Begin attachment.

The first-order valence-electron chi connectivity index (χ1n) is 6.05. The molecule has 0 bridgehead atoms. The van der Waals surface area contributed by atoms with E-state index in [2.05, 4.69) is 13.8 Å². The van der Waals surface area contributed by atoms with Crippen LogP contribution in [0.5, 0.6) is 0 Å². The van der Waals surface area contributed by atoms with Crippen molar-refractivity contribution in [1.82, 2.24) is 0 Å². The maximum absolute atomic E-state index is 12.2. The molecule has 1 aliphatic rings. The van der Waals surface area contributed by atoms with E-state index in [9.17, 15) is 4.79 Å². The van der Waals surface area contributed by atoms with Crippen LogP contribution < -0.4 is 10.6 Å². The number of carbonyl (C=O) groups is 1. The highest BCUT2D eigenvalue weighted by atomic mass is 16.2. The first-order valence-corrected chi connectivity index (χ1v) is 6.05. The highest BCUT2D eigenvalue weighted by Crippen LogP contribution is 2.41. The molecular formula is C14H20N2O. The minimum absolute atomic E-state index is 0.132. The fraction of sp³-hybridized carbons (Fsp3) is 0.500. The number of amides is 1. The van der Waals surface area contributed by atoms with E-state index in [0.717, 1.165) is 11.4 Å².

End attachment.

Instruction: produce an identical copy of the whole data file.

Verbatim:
The first-order valence-electron chi connectivity index (χ1n) is 6.05. The molecule has 0 bridgehead atoms. The van der Waals surface area contributed by atoms with E-state index in [2.05, 4.69) is 13.8 Å². The van der Waals surface area contributed by atoms with Crippen LogP contribution in [0.5, 0.6) is 0 Å². The van der Waals surface area contributed by atoms with Crippen molar-refractivity contribution in [1.82, 2.24) is 0 Å². The maximum absolute atomic E-state index is 12.2. The molecule has 1 aliphatic rings. The van der Waals surface area contributed by atoms with E-state index in [9.17, 15) is 4.79 Å². The van der Waals surface area contributed by atoms with Crippen LogP contribution < -0.4 is 10.6 Å². The number of carbonyl (C=O) groups is 1. The highest BCUT2D eigenvalue weighted by atomic mass is 16.2. The first-order valence-corrected chi connectivity index (χ1v) is 6.05. The highest BCUT2D eigenvalue weighted by Crippen LogP contribution is 2.41. The molecular formula is C14H20N2O. The minimum absolute atomic E-state index is 0.132. The fraction of sp³-hybridized carbons (Fsp3) is 0.500. The number of amides is 1. The van der Waals surface area contributed by atoms with E-state index in [0.717, 1.165) is 11.4 Å².